Tuesday, December 7, 2010

Time Isn't the Problem

 Everyone complains about not having enough time. I used to do it too, until I realized I wasted large portions of my day. I vowed to utilize my time wisely from thence forth. This didn’t solve my problems.

When I tried to motivate myself to do something useful with my time, I discovered my problem had nothing to do with the hours of the day. It had everything to do with my energy. When I get home from my full-time job, all I want to do is sit and not think for the rest of the day.

Getting enough sleep helped, but I found the biggest cause of my energy problem was habit. My body was used to exerting a certain amount of mental and physical effort for X hours in the day, and bodies kick and scream if you try to get them to do something they aren't used to.

I found I had another problem we usually blame on time: focus.

If I had the time and the energy, there are a million things I would to do. I once told myself, “I’m going to write one hour a day. It’s important to me and I’m going to make it a priority.” Then I decided to clean half an hour a day. I thought, "That'll be easy. It's only half an hour." Then I decided to exercise 15 minutes a day, and to try and cook dinner at least every other day, and read my scriptures 10 minutes every night, and start a blog, and…. What was my original goal again?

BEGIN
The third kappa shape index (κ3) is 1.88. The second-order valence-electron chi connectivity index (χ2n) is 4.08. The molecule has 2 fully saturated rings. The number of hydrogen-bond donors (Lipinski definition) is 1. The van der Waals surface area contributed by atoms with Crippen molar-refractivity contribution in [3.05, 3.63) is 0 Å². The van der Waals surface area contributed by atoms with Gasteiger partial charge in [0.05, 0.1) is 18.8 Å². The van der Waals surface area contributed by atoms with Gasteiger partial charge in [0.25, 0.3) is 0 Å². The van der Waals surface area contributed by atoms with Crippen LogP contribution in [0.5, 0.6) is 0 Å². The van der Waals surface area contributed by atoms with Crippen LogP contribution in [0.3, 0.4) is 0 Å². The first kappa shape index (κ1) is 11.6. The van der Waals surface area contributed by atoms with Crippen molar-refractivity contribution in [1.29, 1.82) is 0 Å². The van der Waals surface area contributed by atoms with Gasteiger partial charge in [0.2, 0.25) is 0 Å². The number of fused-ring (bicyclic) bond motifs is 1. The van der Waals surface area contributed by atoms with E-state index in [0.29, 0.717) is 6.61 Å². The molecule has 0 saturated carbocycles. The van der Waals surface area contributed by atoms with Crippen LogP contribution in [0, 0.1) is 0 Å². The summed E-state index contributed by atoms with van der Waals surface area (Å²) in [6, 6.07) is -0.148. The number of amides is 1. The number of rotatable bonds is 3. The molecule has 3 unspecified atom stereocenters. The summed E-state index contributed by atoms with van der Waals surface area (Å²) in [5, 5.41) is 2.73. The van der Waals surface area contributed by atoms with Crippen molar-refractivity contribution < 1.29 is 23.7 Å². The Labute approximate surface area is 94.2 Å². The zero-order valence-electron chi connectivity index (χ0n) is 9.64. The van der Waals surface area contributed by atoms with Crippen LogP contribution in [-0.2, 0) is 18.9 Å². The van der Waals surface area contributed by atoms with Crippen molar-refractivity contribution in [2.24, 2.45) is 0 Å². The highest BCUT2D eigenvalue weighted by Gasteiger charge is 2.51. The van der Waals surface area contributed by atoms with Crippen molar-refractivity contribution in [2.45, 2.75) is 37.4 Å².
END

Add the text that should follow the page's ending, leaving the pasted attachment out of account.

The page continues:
It’s not too hard to find the time to write everyday. It’s possible to find the energy. How do you find the focus?

I couldn't find anything else for "focus"

I struggled with this for years, which is the biggest reason Sacred Fire took me so long to write. I broke free of my cycle when I participated in NaNoWriMo. Now, I feel pretty focused, though I still struggle with energy.

Everyone has their own battles, their own motivations, and their own solutions. We are not victims to the 24-hours-in-a-day tragedy. We can do anything with the right focus and energy.

2 comments:

  1. As silly as this sounds, during NaNo this year I found it easier to write more during the week, after getting home from a full day's work, than on the weekends. I guess the weekends where when I felt i could procrastinate a lot more easily ;)

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  2. That's exactly what happened to me. It goes back to what I said about focus; on weekdays, I'm in "work mode," while on the weekends, I'm in "relax mode."

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